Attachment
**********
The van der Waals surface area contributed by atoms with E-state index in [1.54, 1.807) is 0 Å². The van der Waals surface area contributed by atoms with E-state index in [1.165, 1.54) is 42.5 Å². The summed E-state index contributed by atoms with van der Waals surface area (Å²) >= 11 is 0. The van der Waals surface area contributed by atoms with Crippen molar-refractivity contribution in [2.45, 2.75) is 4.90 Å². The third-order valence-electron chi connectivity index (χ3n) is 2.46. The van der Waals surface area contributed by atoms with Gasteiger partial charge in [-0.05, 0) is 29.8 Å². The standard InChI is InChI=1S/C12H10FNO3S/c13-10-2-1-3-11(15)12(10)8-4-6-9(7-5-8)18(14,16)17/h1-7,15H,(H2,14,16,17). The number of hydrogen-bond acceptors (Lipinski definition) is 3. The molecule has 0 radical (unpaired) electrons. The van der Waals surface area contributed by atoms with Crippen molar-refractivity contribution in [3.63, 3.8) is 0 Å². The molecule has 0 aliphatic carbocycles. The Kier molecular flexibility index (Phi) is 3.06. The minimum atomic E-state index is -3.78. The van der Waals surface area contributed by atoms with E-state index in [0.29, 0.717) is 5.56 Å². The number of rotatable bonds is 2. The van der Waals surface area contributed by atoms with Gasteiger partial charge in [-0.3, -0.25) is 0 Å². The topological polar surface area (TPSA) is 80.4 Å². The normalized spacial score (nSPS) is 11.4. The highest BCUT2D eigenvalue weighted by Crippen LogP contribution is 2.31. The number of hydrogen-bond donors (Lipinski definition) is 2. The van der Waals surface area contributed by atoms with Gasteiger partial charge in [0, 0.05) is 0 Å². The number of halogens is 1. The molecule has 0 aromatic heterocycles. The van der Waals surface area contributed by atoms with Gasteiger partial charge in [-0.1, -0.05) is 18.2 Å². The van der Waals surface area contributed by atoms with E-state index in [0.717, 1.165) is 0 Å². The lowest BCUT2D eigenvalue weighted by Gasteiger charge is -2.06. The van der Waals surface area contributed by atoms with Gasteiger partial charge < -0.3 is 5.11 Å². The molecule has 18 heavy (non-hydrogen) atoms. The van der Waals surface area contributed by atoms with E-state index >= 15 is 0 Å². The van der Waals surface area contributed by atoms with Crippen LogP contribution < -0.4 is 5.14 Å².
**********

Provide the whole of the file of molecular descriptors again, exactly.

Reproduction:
The van der Waals surface area contributed by atoms with E-state index in [1.54, 1.807) is 0 Å². The van der Waals surface area contributed by atoms with E-state index in [1.165, 1.54) is 42.5 Å². The summed E-state index contributed by atoms with van der Waals surface area (Å²) >= 11 is 0. The van der Waals surface area contributed by atoms with Crippen molar-refractivity contribution in [2.45, 2.75) is 4.90 Å². The third-order valence-electron chi connectivity index (χ3n) is 2.46. The van der Waals surface area contributed by atoms with Gasteiger partial charge in [-0.05, 0) is 29.8 Å². The standard InChI is InChI=1S/C12H10FNO3S/c13-10-2-1-3-11(15)12(10)8-4-6-9(7-5-8)18(14,16)17/h1-7,15H,(H2,14,16,17). The number of hydrogen-bond acceptors (Lipinski definition) is 3. The molecule has 0 radical (unpaired) electrons. The van der Waals surface area contributed by atoms with Crippen molar-refractivity contribution in [3.63, 3.8) is 0 Å². The molecule has 0 aliphatic carbocycles. The Kier molecular flexibility index (Phi) is 3.06. The minimum atomic E-state index is -3.78. The van der Waals surface area contributed by atoms with E-state index in [0.29, 0.717) is 5.56 Å². The number of rotatable bonds is 2. The van der Waals surface area contributed by atoms with Gasteiger partial charge in [-0.3, -0.25) is 0 Å². The topological polar surface area (TPSA) is 80.4 Å². The normalized spacial score (nSPS) is 11.4. The highest BCUT2D eigenvalue weighted by Crippen LogP contribution is 2.31. The number of hydrogen-bond donors (Lipinski definition) is 2. The van der Waals surface area contributed by atoms with Gasteiger partial charge in [0, 0.05) is 0 Å². The number of halogens is 1. The molecule has 0 aromatic heterocycles. The van der Waals surface area contributed by atoms with Gasteiger partial charge in [-0.1, -0.05) is 18.2 Å². The van der Waals surface area contributed by atoms with E-state index in [0.717, 1.165) is 0 Å². The lowest BCUT2D eigenvalue weighted by Gasteiger charge is -2.06. The van der Waals surface area contributed by atoms with Gasteiger partial charge < -0.3 is 5.11 Å². The molecule has 18 heavy (non-hydrogen) atoms. The van der Waals surface area contributed by atoms with E-state index >= 15 is 0 Å². The van der Waals surface area contributed by atoms with Crippen LogP contribution < -0.4 is 5.14 Å².